Anti-Poaching Airwing - Providing a bird's eye view and enhancing wildlife conservation
Today, German Foreign Minister Frank-Walter Steinmeier officially handed over two Husky aircrafts to Frankfurt Zoological Society. The aircrafts will take the joint approach by the German Government and FZS to tackle poaching in East Africa to a new level.
Arusha, 22 November 2015 - Tanzania and Zambia are home to some of the most important elephant and rhino populations on our planet, yet both countries are under severe threat from a massive upsurge in poaching. The German government, together with the Frankfurt Zoological Society, supports the Tanzanian and Zambian protected area authorities in combating poaching in remote wilderness areas through aerial support.
Aviation and conservation join forces
Appropriately equipped aircrafts can be used to survey large and remote areas, to detect threats, provide critical information to reaction forces on the ground, and carry out wildlife censuses and habitat monitoring. Therefore Germany has provided funding for the acquisition of three aircraft and surveillance technology.
Today, Germany’s foreign minister Frank-Walter Steinmeier handed over two of these light aircrafts to FZS pilot and project leader Mark Jenkins during an event at Arusha airport. Together with Serengeti Chief Park Warden William Mwakilema, Alan Kijazi, Director of Tanzania National Parks TANAPA, and Martin Loibooki, the Director of the newly established Tanzania Wildlife Authority TAWA, he received a symbolic key for two Husky aircraft. The third aircraft will go to Zambia in early 2016 and provide support to the Zambia Wildlife Authority ZAWA.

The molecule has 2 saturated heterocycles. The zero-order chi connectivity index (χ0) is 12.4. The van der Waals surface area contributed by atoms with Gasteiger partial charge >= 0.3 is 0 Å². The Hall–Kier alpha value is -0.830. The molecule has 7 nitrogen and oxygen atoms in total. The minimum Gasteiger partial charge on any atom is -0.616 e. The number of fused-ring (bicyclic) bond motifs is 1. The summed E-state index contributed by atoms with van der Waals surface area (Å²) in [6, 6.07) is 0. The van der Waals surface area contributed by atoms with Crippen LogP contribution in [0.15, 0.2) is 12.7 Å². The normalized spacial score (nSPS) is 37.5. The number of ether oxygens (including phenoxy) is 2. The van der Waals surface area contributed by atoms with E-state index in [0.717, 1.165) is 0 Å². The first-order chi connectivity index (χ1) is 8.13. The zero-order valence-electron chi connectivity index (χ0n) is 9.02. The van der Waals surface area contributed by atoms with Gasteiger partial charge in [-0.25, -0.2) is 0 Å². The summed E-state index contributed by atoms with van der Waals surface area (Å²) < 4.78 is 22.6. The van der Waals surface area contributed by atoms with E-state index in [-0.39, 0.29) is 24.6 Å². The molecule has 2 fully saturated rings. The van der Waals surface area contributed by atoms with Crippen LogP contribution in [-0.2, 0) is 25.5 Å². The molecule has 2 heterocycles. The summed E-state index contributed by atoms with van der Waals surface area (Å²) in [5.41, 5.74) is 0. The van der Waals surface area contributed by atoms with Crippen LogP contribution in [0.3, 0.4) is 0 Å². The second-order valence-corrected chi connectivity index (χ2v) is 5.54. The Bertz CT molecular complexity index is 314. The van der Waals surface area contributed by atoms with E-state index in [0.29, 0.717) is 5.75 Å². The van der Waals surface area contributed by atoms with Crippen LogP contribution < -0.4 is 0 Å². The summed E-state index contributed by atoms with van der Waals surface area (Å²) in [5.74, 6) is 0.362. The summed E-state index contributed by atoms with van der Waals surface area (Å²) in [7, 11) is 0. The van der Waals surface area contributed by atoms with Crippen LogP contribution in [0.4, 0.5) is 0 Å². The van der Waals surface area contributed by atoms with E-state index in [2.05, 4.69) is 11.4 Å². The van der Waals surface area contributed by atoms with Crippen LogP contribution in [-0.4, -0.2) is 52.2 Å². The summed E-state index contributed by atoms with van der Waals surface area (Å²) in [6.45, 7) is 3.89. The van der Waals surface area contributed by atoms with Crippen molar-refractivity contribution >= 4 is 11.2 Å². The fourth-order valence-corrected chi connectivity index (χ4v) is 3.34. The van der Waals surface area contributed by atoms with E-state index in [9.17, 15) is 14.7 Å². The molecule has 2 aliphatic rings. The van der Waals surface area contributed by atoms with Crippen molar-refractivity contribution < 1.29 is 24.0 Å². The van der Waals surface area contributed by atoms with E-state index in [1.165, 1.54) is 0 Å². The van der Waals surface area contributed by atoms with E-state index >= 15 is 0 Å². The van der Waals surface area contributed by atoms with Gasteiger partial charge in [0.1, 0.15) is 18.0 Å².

The Husky A-1C is an ideal plane for monitoring and anti-poaching surveys as it operates at low heights and slow speeds – similar to that of a helicopter – and has a proven long-term success rate for its use in finding poacher camps and recording GPS positions for follow-up actions by teams on the ground.
The Huskies will be used to monitor two of Tanzania’s elephant hotspots, Selous Game Reserve and Serengeti National Park, as well as Zambia’s largest elephant population and only black rhino population: North Luangwa National Park.
Improved collaboration, training and protection
As an NGO with a long track record both in conservation and aviation, FZS will operate the aircrafts to assist TANAPA, TAWA and ZAWA in performing anti-poaching surveillance and wildlife monitoring operations, in order to protect the integrity of the Selous, Serengeti and North Luangwa ecosystems.
FZS will be the implementing organisation of the new project, in collaboration with GIZ, KfW, Tanzania Wildlife Authority TAWA, Tanzania National Parks TANAPA, and the Zambia Wildlife Authority ZAWA.
Download PDF of the press release (60 kb).